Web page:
Barrier removal: curb ramps.
The Americans With Disabilities Act (ADA) requires that public accommodations remove architectural barriers that are structural in nature in existing facilities -- when it is "readily achievable" to do so. This requirement went into effect January 26, 1992. "Architectural barriers" are elements of a facility that impede access by people with disabilities. These barriers include obvious impediments (such as steps and curbs) that prevent access by wheelers.
Under Title II, state and local governments are obligated to provide access to public rights-of-way. The installation of curb ramps should be included in their transition plans for ADA compliance.
The Department of Justice (DOJ) recommends the installation of curb ramps as an action that may be readily achievable under Title III of ADA. The requirements for curb ramps listed here are from the Americans With Disabilities Act Accessibility Guidelines (ADAAG), published in the Federal Register, Vol. 56, No. 144, July 26, 1991.
Following is a summary of the requirements for curb ramps (consult ADAAG for complete requirements):
* Curb ramps complying with ADAAG shall be installed wherever an accessible route crosses a curb.
* The least possible slope shall be used for any ramp. The maximum slope of a ram in new construction shall be 1:12 (1" vertical rise in 12" horizontal length).
* Curb ramps and interior and exterior ramps to be constructed on sites or existing buildings or facilities where space limiatations prohibit the use of 1:12 slope or less may have slopes between 1:10 and 1:12, for maximum rise of 6".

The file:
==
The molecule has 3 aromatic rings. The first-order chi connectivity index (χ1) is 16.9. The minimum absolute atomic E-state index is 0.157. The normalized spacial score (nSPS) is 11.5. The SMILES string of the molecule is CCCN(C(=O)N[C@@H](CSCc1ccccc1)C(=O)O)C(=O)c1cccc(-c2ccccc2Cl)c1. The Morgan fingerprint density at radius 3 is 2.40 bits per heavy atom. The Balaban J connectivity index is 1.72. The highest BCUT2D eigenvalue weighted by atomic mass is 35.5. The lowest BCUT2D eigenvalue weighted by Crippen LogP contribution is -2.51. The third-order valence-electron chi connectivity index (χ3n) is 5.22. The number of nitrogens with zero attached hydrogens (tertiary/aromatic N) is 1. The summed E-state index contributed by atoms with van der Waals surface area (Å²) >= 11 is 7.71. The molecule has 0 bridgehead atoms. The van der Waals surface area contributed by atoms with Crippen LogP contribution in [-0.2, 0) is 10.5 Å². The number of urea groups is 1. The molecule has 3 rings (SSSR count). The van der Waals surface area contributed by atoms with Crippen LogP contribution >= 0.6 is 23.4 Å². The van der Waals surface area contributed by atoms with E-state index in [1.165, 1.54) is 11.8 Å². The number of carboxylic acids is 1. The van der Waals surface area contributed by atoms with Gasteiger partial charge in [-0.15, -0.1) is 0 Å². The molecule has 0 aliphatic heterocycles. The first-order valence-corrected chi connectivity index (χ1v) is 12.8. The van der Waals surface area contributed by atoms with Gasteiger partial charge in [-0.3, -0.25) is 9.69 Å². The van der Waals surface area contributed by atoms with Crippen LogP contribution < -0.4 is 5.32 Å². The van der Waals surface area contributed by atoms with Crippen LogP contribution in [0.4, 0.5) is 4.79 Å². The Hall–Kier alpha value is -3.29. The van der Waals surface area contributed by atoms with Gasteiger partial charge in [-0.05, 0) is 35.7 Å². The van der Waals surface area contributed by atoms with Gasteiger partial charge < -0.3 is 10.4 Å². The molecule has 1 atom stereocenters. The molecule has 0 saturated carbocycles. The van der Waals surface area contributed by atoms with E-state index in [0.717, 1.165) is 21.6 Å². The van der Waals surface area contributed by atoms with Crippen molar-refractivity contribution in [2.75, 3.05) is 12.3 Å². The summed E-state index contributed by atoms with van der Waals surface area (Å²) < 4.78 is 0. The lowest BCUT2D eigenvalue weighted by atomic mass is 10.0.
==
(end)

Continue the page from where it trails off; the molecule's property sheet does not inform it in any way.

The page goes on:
* The minimum width of a curb ramp shall be 36", not including flared sides.
* Surface of the curb ramp shall be stable, firm, and slip-resistant.
* If a curb ramp is located where pedestrians must walk across it or where it is not protected by handrails or a guardrail, it shall have flared sides with a minimum slope of 1:10 (1" vertical rise in a 10" horizontal length).
* Built-up curb ramps shall not project into vehicular traffic lanes.
* Currently the law requires curb ramps to have a detectable warning extending their full width and depth. This would be a standardized surface feature, built in or applied, to warn visually impaired people of the change in path elevation.
Providing accessible parking an necessary curb ramps is considered "readily achievable barrier removal" and, in some cases, may qualify for federal-tax incentives. For small business (less that $1 million in gross receipts per year or no more than 30 full-time employees), a tax credit is available under Section 44 of the IRS Code. Larger business are allowed a tax deduction for barrier removal under Section 190 of the IRS Code. For information on these tax incentives, call PVA's Advocacy Program at (800) 416-7709.
For a free copy of ADAAG, contact the Architectural and Transportation Barriers Compliance Board, 1331 F Street, NW, Suite 1000, Washington, DC 20004-1111. (800) USA-ABLE (voice/TDD).
The information furnished here is a general description of the federal guidelines for the Americas With Disabilities Act. It does not provide obligations that may apply under state or local law. Local attorneys or achitects should be consulted where necessary.
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|Title Annotation:||Washington Scene; In Depth|
|Publication:||PN - Paraplegia News|
|Date:||Mar 1, 1993|
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